|Dates: ||? - 1873|
|Died: ||France, Marseille|
Taylor is known only through his work in Marseilles, where he resided and was referred to as an “able amateur” by the editor of Photographic News and as “the English photographer.” He monogrammed some of his negatives “AAT.” Taylor was a founding member of Photographic Society of Marseilles and in 1866 was appointed to its Special Committee because of his “great experience in waxed paper.” He served as president from 1867 to 1868. In 1867 he displayed his waxed-paper negatives to the society, and seven more were hung in the 1869 exhibition of the Société Française de Photographie. Surviving prints show that Taylor favored views of parks and trees in urban settings, much in the style of later work by Eugène Atget. In 1866 Taylor gave a detailed aesthetic analysis of the features of the waxed-paper camera that he invented. Designed to make 10 x 14 inch negatives, it had a wide-angle lens that he felt better embraced the vista that artists painted. In order to place the vanishing point off center, he enabled the lens to rise and fall and shift left to right. Taylor took a special interest in the problems of fading prints and in 1863 devised his own paper coated with shellac. After a test period of three years, the prints remained strong in tone. But this was not just a technical triumph: the Photographic News of August 10, 1866, found the works to be “some of the most charmingly artistic landscape pictures we have seen for some time. They are chiefly printed on rough drawing-paper, and possess much of the quality for which water-colour artist prise this kind of paper.” While admiring the rich tones, the writer gave equal credit to Taylor’s mastery of the waxed-paper process, finding an “admirable selection of light, and the artistic feeling, which have characterized the negatives, materially assist in producing this impression.” In 1868 Taylor visited England and there was impressed by the Woodburytype process. He also had some of his photographs reproduced in photogravure. In 1869 Gustave Arosa, a tutor to Paul Gauguin, sold prints from Taylor’s negatives made by his own variant of the collotype, a photomechanical process dependant on bichromated gelatine. Sadly, the only prints known today are these and not the shellac ones that so impressed his contemporaries. Taylor died in Marseilles, where he had lived and made his reputation.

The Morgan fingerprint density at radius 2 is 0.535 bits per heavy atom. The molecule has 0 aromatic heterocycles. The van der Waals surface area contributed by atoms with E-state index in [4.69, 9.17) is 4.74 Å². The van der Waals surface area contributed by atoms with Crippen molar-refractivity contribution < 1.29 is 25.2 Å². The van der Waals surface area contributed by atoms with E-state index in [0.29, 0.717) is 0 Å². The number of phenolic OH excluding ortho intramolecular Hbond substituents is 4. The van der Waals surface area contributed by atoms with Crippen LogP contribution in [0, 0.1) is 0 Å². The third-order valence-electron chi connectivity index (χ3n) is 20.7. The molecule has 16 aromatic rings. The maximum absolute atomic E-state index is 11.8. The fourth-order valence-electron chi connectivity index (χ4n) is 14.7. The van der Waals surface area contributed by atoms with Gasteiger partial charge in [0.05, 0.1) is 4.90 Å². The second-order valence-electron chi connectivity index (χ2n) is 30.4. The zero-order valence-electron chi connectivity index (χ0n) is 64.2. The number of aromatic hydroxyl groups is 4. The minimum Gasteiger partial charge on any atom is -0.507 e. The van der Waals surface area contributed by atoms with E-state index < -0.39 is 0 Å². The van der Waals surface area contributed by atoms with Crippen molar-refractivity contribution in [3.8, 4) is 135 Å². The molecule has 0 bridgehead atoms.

Roger Taylor & Larry J. Schaaf Impressed by Light: British Photographs from Paper Negatives, 1840-1860 (Metropolitan Museum of Art, New York, 2007)
This biography is courtesy and copyright of the Metropolitan Museum of Art and is included here with permission.
Date last updated: 4 Nov 2012.
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